Last week Ofcom provided information about its proposed three-strike scheme for punishing those accused of copyright violation. This provision is baked into the DNA of the UK’s newly minted Digital Economy Act (DEA). Out of the information provided, we learn that business interests trump citizen interests in the provision of free and open wifi networks. In the case of businesses:
Where a Wi-Fi network is provided in conjunction with other goods or services to a customer, such as a coffee shop or a hotel, our presumption is that the provider is within the definition of internet service provider.
This can (and should) be juxtaposed against how an individual person/subscriber might experience the legal ramifications of providing an open Wi-Fi network:
We consider that a person or an undertaking receiving an internet access service for its own purposes is a subscriber, even if they also make access available to third parties … Those who wish to continue to enable others to access their service will need to consider whether [to] take steps to protect their networks against use for infringement, to avoid the consequences that may follow.
The ‘clear’ (read necessary, but absurd) response should be for most homes (let’s say any with Internet access) to immediately allocate some part of the house to a ‘service business’ and start up a family business. The services and goods provided can be minimal, and presumably few will actually take homes up on their offers, and by becoming businesses of some ilk that provide ‘free and open’ Internet the home’s occupants will be shielded from the threat of copyright infringement and digital excommunication.
Hmm…perhaps the ‘more clear’ (read: what should be done, and thus is totally unrealistic) solution is to get rid of the DEA and re-write it using an evidence-based policymaking approach that draws on objective third-party studies. Of course, while asking for absurdities like evidence-based policy around copyright, I might as well also add to the list world peace and the end of human rights abuses…
Forrester has come out with a report that, in Susana Schwartz’s summary, “suggests that more should be done to integrate data about [ISPs’] customers’ online behaviours to offline systems.” In effect, to assist ISPs monetize their networks they need to aggregate a lot more data, in very intelligent ways. The killer section of the actual report is summarized by a Forrester researcher as follows;
“By integrating online and offline data, operators and their enterprise customers could add information about customers’ online behaviors to existing customer profiles so that CSRs could more efficiently handle calls and provide more relevant cross sell/upsell opportunities,” Stanhope said. “So much of the customer experience now comes from online activities that there is a huge repository of data that should be pushed deeper into enterprises for insights about interactions; enterprises collect so much data about what people do and see on their Web sites, yet they do little to draw insight.”
The aim of this is to ‘help’ customers find services they unknowingly are interested in, while making ‘more intelligence’ available to customer service representatives when customers call in. We’re talking about a genuinely massive aggregation of data that goes through ISP gateways and a dissolution of Chinese firewalls that presently segregate network logs with (most) subscriber information. Just so you don’t think that I’m reading into this too deeply, Stanhope (a senior analyst of consumer intelligence with Forrester Research) said to Schwartz:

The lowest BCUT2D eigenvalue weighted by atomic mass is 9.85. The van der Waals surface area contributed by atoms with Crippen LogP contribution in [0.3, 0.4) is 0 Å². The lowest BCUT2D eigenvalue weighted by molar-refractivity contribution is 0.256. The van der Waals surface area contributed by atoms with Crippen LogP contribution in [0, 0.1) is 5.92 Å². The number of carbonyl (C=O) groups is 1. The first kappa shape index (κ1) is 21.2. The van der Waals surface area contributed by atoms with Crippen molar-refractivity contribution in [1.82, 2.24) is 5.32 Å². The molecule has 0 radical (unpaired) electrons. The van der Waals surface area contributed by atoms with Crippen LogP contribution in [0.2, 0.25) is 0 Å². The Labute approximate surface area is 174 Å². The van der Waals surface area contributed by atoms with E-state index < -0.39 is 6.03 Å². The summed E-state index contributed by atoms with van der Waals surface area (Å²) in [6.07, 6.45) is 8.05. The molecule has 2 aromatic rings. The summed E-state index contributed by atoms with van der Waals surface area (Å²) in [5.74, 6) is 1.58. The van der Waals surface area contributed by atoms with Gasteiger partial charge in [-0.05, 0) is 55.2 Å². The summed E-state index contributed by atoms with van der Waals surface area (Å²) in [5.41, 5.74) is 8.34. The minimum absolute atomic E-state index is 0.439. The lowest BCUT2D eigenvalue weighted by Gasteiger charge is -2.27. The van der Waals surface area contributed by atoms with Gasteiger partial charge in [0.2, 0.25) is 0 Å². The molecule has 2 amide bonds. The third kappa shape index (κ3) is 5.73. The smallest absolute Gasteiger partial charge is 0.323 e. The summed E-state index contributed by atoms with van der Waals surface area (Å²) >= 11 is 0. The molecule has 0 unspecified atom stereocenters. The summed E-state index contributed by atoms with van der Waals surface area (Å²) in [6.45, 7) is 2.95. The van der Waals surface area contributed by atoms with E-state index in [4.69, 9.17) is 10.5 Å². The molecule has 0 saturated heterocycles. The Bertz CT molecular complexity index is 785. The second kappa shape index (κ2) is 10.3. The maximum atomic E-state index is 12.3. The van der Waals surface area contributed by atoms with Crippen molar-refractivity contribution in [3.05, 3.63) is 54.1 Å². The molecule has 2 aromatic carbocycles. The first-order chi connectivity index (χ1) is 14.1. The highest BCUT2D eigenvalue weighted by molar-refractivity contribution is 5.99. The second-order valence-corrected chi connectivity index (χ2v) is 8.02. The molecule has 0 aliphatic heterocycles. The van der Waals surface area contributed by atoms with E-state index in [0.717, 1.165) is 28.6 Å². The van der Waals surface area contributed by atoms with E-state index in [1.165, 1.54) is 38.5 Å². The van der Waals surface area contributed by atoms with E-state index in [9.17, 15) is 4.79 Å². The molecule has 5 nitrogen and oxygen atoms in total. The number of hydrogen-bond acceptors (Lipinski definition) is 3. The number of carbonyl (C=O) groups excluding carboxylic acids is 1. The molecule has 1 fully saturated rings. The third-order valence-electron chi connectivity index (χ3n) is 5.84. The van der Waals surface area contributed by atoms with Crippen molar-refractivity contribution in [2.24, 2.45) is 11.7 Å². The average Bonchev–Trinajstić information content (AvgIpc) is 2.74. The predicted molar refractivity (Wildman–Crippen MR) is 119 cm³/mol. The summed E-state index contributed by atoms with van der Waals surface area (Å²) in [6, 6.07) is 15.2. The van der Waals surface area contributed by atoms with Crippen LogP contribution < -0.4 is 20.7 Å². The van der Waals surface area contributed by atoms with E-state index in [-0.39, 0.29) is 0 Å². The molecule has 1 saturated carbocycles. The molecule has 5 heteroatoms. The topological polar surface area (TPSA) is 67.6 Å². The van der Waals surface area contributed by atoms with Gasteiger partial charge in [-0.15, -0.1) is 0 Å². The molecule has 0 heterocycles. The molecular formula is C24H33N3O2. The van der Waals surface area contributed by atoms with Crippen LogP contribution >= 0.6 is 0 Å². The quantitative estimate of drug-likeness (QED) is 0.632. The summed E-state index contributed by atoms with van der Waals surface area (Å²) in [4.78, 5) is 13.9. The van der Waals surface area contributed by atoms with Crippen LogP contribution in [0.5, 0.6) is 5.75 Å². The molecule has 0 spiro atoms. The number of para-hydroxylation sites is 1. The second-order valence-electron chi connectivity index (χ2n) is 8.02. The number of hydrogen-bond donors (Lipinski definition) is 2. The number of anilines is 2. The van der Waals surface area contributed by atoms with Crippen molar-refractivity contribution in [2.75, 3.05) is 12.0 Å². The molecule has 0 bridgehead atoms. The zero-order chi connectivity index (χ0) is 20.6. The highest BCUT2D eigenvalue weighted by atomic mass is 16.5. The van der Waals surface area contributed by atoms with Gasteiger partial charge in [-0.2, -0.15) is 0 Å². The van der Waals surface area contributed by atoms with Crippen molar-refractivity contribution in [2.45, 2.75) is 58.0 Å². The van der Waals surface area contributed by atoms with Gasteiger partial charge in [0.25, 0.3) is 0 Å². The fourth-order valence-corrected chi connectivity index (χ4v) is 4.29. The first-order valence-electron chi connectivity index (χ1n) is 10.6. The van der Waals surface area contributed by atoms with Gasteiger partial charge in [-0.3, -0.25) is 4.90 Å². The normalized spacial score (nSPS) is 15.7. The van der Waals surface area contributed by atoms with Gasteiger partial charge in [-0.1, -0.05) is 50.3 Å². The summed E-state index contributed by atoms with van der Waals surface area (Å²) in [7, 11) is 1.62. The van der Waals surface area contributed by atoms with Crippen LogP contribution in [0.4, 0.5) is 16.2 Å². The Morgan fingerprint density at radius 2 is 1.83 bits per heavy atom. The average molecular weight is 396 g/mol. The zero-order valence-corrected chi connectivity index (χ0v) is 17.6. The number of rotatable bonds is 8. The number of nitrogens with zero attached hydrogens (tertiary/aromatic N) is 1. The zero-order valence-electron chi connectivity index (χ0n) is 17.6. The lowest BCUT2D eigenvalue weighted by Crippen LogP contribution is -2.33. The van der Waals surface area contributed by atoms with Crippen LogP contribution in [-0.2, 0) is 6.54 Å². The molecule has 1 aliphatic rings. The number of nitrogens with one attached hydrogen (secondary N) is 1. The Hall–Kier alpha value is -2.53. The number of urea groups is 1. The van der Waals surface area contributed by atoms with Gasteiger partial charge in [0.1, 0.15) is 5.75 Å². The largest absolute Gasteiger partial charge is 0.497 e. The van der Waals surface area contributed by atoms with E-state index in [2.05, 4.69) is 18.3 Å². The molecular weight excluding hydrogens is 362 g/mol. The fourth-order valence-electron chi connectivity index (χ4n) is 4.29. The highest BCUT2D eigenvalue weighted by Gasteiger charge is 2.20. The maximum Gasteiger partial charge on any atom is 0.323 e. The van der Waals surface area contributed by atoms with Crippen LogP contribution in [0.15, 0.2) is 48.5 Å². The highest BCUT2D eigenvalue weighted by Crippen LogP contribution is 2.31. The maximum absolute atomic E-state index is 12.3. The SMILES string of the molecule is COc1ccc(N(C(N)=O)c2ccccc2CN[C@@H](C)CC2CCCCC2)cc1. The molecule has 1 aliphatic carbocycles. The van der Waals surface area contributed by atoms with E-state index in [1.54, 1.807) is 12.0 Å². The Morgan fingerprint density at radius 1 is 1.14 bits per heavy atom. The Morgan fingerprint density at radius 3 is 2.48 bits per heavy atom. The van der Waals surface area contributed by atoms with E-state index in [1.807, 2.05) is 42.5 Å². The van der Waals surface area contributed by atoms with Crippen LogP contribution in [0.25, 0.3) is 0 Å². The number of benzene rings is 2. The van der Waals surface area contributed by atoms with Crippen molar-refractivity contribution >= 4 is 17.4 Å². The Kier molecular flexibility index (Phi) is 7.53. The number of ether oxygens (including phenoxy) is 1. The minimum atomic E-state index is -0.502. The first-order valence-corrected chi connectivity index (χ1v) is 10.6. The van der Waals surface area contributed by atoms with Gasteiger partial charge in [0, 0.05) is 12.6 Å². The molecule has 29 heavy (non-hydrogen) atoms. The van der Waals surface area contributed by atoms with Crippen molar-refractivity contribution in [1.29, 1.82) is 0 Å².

Our clients are starting to plan for and lay the technical foundational by looking at how to bring together disparate environments, like CRM databases and customer databases, and then what they have to do to gather Web data, social media and search data so they can leverage what they already have … Many are now starting to look at how that can be a hub for Web data, which can be leveraged by other systems.
It’s this kind of language that gets privacy advocates both annoyed and worried. Annoyed, because such a massive aggregation and usage of personal data would constitute a gross privacy violation – both in terms of national laws and social norms – and worried because of the relative opaque curtain separating their investigations from the goings-on of ISPs. When we read words such as Stanhope’s, correlate it with the vendor-speak surrounding deep packet inspection, and look at the technology’s usage in developing consumer profiles, there is a feeling that everyone is saying that DPI won’t and can’t be used for massive data aggregation as configured…but it could and (Stanhope hopes) likely will once the time is right.
Canada has a strong regulatory position against the use of DPI or other network forensics for the kind of actions that Stanhope is encouraging. This said, given that ‘research’ groups like Forrester along with other parties that pitch products to ISPs are making similar noises (as demonstrated at last year’s Canadian Telecom Summit) a nagging pit in my stomach reminds me that constant vigilance is required to maintain those regulatory positions and keep ISPs from bitting into a very profitable – but poisonous for Canadians’ privacy – apple.
Linksys has adopted a horrible approach to further monetizing the digital ecosystem; some of their routers now hijack 404 pages to deliver advertising! This leads me to ask: when customers are sold automatic advertising + networking gear should they really be required to pay for the router? It seems like most users (i.e. those who won’t go any further than running the default system to set up their wireless networks) are going to be in a situation where they pay cash for a device AND subsequently have to put up with obnoxious advertisements.
While a freemium model for the sale of hardware (i.e. get the router for free + advertising, and evade advertising with either a one-off or monthly payment plan) is interesting, setting defaults so that people are both paying for a piece of hard and increasing third-parties’ revenue streams by being forced to view ads is just wrong.